The last page is very disturbing as it shows the depths that human kind will plunge to for greed. Henry Flint’s artwork is simply outstanding, I love the colour work and the details in each of the panels from the Chaos Memorial itself to the bleak, cluttered places surrounding it, and of couse the residents who inhabit both places.
Next up we have a new strip: Lawless – Welcome to Badrock (Part 1)by Dan Abnett and Phil Winslade. I was pleasantly surprised with this opener, why? Because it was so damn enjoyable! I’m a sucker for westerns and I really loved the set up here. We are on 43 Rega, a planet “on the ass end of nowhere”, only notable for the fact that Mega City forces stopped the alien Zhind invasion here. A group of townsfolk await the arrival of Colonial Marshall Lawson. Dan Abnett’s introduction to the various characters is done in a really fun manner! Soon after Lawson makes herself at home by going to the local saloon for a drink. Pretty soon trouble is on its way, and then, an encounter with someone who may or may not be insane.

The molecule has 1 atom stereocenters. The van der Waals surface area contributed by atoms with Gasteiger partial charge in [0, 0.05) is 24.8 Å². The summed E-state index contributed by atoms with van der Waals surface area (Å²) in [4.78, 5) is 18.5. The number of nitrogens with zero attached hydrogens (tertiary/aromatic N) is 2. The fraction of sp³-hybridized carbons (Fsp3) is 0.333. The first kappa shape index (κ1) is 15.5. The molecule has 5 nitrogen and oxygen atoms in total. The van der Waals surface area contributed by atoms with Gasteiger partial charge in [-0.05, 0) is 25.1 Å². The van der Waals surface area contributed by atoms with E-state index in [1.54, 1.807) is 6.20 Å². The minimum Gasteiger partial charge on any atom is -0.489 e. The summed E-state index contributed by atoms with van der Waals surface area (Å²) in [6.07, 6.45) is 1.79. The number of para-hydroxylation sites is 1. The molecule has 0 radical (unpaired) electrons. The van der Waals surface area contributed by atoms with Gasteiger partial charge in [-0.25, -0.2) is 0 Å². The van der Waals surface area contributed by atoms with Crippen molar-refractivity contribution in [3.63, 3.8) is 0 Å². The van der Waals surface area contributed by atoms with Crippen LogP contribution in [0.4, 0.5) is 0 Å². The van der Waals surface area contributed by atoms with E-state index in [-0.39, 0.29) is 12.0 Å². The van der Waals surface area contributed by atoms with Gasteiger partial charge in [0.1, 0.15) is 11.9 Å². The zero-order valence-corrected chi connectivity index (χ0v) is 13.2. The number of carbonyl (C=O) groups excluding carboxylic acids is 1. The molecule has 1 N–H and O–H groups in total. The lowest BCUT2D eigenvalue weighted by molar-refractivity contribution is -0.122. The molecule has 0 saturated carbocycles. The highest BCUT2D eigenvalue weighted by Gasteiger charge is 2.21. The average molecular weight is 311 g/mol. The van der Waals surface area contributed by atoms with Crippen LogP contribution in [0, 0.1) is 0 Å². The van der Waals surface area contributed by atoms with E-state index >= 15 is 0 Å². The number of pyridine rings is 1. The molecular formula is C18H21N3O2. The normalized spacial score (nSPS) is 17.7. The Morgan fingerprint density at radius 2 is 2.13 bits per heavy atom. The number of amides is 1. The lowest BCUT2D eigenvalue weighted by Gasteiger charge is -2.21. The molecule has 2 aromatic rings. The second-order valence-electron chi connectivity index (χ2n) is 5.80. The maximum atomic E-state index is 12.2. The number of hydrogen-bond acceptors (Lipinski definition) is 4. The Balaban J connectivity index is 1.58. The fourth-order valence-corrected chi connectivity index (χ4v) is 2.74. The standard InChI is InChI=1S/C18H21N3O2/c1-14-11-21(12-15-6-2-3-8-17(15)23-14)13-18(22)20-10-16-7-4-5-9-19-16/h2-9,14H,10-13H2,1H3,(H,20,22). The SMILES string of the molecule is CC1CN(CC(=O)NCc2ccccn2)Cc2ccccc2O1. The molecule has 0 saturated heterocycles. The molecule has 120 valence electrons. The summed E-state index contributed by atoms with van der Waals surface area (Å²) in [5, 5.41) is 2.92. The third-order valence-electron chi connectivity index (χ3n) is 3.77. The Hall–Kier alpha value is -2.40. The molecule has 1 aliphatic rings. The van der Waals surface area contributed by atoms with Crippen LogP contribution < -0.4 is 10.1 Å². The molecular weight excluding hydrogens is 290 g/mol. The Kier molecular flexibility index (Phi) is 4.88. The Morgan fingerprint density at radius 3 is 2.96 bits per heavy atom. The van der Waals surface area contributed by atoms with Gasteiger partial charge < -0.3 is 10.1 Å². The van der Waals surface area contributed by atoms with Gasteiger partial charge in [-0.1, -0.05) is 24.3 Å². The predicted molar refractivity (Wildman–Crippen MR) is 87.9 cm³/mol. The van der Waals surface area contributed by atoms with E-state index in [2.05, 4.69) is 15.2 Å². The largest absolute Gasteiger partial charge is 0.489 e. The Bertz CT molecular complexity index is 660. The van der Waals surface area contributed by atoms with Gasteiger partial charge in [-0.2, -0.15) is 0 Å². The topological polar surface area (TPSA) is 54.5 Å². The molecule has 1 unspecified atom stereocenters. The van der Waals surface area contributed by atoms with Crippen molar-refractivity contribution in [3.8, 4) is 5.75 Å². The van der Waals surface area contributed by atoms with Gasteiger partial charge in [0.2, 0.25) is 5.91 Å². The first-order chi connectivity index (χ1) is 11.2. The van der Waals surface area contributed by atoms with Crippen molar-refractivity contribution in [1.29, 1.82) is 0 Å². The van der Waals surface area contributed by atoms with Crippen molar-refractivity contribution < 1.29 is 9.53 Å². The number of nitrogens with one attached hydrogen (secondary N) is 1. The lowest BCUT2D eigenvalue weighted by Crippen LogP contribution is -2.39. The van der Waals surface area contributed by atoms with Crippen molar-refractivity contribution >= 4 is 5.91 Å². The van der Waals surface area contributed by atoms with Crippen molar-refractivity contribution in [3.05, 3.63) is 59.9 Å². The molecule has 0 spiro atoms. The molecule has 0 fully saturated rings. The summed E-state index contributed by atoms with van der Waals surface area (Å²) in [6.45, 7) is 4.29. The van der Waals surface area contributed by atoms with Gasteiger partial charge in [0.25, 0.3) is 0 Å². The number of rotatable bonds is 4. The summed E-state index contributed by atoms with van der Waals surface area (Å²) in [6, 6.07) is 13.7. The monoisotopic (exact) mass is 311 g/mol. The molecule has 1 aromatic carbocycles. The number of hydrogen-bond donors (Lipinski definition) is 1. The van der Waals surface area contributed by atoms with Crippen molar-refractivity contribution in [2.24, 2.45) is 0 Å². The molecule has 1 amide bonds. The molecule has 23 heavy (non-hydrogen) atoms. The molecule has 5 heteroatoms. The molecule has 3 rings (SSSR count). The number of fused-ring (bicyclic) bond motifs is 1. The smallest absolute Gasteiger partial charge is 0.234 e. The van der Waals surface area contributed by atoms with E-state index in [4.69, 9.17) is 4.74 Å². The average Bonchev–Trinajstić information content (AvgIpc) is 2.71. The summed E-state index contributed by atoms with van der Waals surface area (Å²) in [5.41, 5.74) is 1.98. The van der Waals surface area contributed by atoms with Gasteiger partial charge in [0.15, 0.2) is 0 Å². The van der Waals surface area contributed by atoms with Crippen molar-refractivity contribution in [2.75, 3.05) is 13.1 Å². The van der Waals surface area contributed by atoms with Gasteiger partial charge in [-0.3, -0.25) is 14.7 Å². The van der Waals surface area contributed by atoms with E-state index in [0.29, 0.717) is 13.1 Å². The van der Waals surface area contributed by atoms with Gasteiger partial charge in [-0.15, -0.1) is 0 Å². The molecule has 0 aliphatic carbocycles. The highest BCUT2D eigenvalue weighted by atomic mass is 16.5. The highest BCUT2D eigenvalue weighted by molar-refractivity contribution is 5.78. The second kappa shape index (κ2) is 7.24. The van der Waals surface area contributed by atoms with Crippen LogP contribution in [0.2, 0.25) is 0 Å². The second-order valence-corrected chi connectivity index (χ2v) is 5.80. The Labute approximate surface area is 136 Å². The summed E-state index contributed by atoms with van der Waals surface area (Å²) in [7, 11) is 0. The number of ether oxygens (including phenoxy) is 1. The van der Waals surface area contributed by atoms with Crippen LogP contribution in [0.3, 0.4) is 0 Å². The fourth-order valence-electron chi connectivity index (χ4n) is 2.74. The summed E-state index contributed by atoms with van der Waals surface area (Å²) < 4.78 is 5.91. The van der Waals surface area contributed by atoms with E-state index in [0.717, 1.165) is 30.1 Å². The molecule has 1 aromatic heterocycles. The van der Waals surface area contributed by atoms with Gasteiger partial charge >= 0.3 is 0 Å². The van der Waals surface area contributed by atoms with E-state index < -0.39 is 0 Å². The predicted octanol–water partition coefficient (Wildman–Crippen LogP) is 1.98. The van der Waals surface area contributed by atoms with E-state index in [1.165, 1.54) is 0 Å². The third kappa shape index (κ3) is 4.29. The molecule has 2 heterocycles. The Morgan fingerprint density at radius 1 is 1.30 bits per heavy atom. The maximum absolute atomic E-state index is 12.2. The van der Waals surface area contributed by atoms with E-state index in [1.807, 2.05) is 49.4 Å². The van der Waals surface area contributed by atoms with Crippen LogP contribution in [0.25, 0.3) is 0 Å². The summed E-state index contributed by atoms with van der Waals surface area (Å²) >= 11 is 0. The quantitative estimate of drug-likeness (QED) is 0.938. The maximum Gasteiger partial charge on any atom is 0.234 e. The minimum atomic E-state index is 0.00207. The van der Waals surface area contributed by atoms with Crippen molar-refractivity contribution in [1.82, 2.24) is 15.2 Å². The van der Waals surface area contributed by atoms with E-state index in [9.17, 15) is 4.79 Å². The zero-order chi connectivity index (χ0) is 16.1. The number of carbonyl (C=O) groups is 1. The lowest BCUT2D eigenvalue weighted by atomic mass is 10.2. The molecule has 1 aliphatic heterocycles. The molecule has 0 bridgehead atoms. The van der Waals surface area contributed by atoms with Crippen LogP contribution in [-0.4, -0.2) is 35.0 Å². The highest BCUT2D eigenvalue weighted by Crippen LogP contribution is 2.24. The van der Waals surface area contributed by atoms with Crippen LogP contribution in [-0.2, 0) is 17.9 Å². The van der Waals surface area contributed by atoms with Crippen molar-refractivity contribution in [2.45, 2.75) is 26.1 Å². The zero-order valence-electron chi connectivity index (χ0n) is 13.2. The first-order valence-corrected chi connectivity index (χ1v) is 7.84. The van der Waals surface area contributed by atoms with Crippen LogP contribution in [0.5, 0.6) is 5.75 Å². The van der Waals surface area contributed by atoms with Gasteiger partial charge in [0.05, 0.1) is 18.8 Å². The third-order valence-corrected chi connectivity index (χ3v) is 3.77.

Phil Winslade’s b&w artwork is simply outstanding. I spent a good amount time just ogling his panels, studying the details and wonderful line work. His street and saloon scenes are especially a treat as it evokes a feeling of being on a set, with a futurustic western taking place. On this evidence I must say I’m already looking forward to the next instalment.
The Man from the Ministry (Part 3) by Gordon Rennie and Kev Hopgod follows next. I haven’t been overly wowed by this strip unfortunately. However, this episode was much better, with a strong ending which throws up an element of danger. Kev Hopgood’s art is good, but not Night Zero good. There’s far less depth or detail to his art, something which I loved on his work on Night Zero and Beyond Zero.